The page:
Photo: North Carolina National Guard via Flickr

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Poll: Most Parents Oppose Rapid School Reopening

Numerous local school systems around the country are plowing ahead with plans to resume in-person instruction despite growing evidence that children are just as capable of spreading the coronavirus as adults.

Classes were set to begin on Monday in Baker County, Florida. Masks for students will be optional, not required. "It looks like it's back to normal this morning, honestly," a local television reporter observed as parents dropped their kids off in the morning. Many students wore no face coverings.

The Trump administration and the GOP have pushed for full reopening of schools for months."Schools in our country should be opened ASAP," Donald Trump tweeted in May. "Much very good information now available."

"SCHOOLS MUST OPEN IN THE FALL!!!" he reiterated on July 6.

"The science and data is clear: children can be safe in schools this fall, and they must be in school this fall," demanded Rep. Andy Biggs (R-AZ) on Aug. 1.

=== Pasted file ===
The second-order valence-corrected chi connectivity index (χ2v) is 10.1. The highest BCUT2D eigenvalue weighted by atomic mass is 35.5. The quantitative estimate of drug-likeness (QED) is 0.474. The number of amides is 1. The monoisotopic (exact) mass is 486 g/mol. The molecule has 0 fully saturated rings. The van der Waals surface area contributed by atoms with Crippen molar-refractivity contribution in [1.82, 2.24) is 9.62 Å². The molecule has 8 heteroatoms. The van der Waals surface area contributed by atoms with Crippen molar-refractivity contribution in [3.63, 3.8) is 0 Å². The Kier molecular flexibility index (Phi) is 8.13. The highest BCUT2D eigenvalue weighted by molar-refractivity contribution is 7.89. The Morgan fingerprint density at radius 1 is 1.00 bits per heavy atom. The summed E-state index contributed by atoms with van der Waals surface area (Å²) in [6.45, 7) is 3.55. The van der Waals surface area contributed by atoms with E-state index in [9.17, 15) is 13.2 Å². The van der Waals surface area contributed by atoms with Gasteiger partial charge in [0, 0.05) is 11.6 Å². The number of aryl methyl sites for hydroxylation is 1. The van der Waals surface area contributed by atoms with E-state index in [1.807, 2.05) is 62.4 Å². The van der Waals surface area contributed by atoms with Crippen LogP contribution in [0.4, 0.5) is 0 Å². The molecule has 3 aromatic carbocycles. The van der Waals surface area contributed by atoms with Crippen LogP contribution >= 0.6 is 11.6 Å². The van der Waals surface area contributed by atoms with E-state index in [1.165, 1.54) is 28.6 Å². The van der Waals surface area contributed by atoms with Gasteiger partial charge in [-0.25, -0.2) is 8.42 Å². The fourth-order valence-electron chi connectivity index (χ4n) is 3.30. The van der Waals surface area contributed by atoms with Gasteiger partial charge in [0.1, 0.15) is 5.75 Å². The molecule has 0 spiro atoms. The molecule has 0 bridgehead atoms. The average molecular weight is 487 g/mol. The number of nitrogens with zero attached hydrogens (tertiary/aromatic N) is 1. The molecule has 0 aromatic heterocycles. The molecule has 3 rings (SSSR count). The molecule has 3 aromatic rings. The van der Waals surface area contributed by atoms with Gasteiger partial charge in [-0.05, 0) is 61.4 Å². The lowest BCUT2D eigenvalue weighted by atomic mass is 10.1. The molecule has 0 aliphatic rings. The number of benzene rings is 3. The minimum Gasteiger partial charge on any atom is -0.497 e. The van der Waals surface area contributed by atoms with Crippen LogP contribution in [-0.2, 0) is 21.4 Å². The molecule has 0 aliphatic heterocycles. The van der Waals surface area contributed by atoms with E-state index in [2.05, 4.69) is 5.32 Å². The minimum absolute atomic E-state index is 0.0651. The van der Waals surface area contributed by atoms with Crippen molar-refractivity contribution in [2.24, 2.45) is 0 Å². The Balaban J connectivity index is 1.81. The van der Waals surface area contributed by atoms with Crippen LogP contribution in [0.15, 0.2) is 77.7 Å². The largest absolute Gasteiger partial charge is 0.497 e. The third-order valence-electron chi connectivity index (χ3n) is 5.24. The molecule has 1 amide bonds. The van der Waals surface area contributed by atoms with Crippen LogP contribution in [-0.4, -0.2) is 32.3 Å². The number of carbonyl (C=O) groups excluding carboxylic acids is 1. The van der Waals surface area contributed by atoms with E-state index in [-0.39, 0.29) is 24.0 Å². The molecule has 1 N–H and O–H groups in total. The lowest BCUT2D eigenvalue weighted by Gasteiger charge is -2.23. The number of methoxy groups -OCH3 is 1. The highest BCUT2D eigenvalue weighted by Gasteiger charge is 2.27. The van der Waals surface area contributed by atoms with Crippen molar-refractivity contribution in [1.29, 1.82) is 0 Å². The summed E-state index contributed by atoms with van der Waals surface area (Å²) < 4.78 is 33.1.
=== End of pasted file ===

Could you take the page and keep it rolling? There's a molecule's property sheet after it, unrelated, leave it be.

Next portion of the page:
"I believe our schools can, and should rise to the occasion of re-opening for in-person education this fall," agreed Rep. Andy Harris (R-MD) two days later.

"The CDC and Academy of Pediatrics agree: We can safely get students back in classrooms," tweeted House Minority Whip Steve Scalise (R-LA) last Tuesday.

But while Scalise, Mike Pence, and Secretary of Education Betsy DeVos have all cited the American Academy of Pediatrics in their arguments for reopening, a new study by the group and the Children's Hospital Association raises red flags about how safe that will be.

Their report found 338,982 reported coronavirus cases in children as of July 30 in the United States. Between July 16 and July 30, the nation saw a 40% increase — 97,078 new infected children.